Over at Daylight Atheism there's a discussion about original sin. This is one of those fascinatingly odd ideas of Christianity that defies logic, though it's endlessly debated by earnestly learned theologians. I piped up in the comments to the effect that I didn't see the point of the discussion, and was roundly rebutted. Such debates can be interesting in a "let's see how far we can get with this puzzle" kind of way, but I don't see how they could sway those taking part. People who are prepared to argue at length about these issues are probably already fairly entrenched in their views.
Maybe the idea is to say something like "OK, let's for the sake of argument assume that God exists, and explore the ramifications of that assumption." But in what way is pointing out the logical inconsistencies of those ramifications likely to lead theists to question the initial assumption?
Let's assume for the sake of argument that there are fairies at the bottom of my garden. What is the point of discussing what they eat in the winter or how long it takes to dry off the dew from their wings in the morning before they are able to fly? Can you really have a useful discussion with someone who believes they have rational answers to such questions?
My fear is that by conceding the initial assumption, albeit temporarily, we also concede the legitimacy of the subsequent arguments, when such legitimacy is clearly unwarranted.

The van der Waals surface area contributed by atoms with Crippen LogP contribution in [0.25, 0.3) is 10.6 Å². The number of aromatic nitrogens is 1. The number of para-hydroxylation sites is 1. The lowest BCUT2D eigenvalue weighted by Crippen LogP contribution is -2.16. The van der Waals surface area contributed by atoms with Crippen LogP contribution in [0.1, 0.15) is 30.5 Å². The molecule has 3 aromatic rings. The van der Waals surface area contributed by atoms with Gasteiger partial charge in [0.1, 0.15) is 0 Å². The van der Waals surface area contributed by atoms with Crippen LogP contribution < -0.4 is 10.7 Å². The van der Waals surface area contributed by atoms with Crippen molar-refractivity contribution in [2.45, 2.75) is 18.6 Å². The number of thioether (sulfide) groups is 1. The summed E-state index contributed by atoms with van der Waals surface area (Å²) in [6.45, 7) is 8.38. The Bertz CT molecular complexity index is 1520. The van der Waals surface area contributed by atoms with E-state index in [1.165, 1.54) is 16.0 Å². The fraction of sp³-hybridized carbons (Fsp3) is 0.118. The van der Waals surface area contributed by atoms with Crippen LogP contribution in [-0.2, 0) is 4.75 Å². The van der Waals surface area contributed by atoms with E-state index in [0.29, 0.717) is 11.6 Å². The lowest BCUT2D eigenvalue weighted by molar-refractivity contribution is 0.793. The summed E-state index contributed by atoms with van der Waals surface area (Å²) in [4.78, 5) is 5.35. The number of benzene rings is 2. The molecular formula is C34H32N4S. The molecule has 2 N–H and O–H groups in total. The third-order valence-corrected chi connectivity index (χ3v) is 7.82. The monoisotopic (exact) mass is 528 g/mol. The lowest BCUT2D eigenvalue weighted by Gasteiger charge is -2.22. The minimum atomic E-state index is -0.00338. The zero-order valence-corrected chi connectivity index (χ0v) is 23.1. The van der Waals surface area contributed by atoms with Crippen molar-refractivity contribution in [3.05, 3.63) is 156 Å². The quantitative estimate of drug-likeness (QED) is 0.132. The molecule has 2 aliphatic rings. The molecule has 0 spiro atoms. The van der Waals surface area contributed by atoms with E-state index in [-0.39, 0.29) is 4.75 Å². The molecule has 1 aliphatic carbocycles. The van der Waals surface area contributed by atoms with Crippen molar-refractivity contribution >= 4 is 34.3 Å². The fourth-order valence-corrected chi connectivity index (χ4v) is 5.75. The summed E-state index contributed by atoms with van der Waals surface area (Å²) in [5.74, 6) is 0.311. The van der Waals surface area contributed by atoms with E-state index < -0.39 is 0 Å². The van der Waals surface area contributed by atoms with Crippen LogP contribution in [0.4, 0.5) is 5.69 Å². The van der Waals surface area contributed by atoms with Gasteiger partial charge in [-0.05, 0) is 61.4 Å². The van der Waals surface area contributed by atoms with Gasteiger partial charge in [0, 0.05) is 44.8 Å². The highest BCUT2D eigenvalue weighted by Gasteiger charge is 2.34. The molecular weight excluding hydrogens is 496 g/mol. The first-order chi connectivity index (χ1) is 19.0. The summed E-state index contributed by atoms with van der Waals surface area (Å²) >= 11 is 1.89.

I'm an equal-opportunity sceptic. My stance is that we should deal even-handedly with creationists, alt-med proponents, psychics ... and theologians. It was pointed out to me, however, that though the participants of such discussions are unlikely to be persuaded from their respective positions, it is likely that there are others observing the discussion, and therefore it's useful to pursue the arguments for the simple reason that many agnostics - and even firm believers - have come to doubt their previously unchallenged beliefs by hearing them questioned.
This fits with my established opinion that religious fundamentalists (creationists, for example) should be publicly challenged because it alerts the religious moderates that nonsense is being promulgated in their name. So in response to the question posed in the title of this post, I hereby revise my answer to "yes".
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